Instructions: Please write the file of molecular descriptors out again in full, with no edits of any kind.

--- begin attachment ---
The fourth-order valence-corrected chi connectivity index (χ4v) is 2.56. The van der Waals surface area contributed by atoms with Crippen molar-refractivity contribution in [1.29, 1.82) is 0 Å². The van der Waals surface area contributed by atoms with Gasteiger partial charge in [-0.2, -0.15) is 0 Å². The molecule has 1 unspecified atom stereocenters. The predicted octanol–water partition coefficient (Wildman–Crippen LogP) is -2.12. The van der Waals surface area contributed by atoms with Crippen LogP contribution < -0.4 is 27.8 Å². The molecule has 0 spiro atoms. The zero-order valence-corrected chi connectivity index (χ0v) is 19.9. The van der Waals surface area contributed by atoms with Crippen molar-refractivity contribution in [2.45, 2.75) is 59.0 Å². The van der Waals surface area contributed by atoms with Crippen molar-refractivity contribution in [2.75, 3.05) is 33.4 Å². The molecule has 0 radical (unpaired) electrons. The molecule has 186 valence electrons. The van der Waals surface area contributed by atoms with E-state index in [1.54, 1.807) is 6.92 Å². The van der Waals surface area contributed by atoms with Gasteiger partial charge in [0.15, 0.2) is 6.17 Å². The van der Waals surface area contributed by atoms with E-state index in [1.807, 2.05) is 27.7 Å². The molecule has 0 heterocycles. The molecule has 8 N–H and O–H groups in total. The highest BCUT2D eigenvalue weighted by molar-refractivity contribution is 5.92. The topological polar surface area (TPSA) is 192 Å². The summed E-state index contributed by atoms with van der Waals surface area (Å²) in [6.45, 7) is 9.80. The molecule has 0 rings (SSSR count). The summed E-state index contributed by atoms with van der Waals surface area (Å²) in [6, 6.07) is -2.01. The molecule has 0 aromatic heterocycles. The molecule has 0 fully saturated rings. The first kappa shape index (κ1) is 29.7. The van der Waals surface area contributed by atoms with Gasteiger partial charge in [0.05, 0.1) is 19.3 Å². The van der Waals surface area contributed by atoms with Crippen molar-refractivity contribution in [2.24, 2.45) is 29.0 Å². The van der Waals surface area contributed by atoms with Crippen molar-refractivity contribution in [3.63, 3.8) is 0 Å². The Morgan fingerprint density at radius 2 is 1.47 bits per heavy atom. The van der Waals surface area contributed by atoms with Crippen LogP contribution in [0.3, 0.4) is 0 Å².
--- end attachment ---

The fourth-order valence-corrected chi connectivity index (χ4v) is 2.56. The van der Waals surface area contributed by atoms with Crippen molar-refractivity contribution in [1.29, 1.82) is 0 Å². The van der Waals surface area contributed by atoms with Gasteiger partial charge in [-0.2, -0.15) is 0 Å². The molecule has 1 unspecified atom stereocenters. The predicted octanol–water partition coefficient (Wildman–Crippen LogP) is -2.12. The van der Waals surface area contributed by atoms with Crippen LogP contribution < -0.4 is 27.8 Å². The molecule has 0 spiro atoms. The zero-order valence-corrected chi connectivity index (χ0v) is 19.9. The van der Waals surface area contributed by atoms with Crippen molar-refractivity contribution in [2.45, 2.75) is 59.0 Å². The van der Waals surface area contributed by atoms with Crippen molar-refractivity contribution in [2.75, 3.05) is 33.4 Å². The molecule has 0 radical (unpaired) electrons. The molecule has 186 valence electrons. The van der Waals surface area contributed by atoms with E-state index in [1.54, 1.807) is 6.92 Å². The van der Waals surface area contributed by atoms with Gasteiger partial charge in [0.15, 0.2) is 6.17 Å². The van der Waals surface area contributed by atoms with E-state index in [1.807, 2.05) is 27.7 Å². The molecule has 0 heterocycles. The molecule has 8 N–H and O–H groups in total. The highest BCUT2D eigenvalue weighted by molar-refractivity contribution is 5.92. The topological polar surface area (TPSA) is 192 Å². The summed E-state index contributed by atoms with van der Waals surface area (Å²) in [6.45, 7) is 9.80. The molecule has 0 rings (SSSR count). The summed E-state index contributed by atoms with van der Waals surface area (Å²) in [6, 6.07) is -2.01. The molecule has 0 aromatic heterocycles. The molecule has 0 fully saturated rings. The first kappa shape index (κ1) is 29.7. The van der Waals surface area contributed by atoms with Gasteiger partial charge in [0.05, 0.1) is 19.3 Å². The van der Waals surface area contributed by atoms with Crippen molar-refractivity contribution in [2.24, 2.45) is 29.0 Å². The van der Waals surface area contributed by atoms with Crippen molar-refractivity contribution in [3.63, 3.8) is 0 Å². The Morgan fingerprint density at radius 2 is 1.47 bits per heavy atom. The van der Waals surface area contributed by atoms with Crippen LogP contribution in [0.3, 0.4) is 0 Å².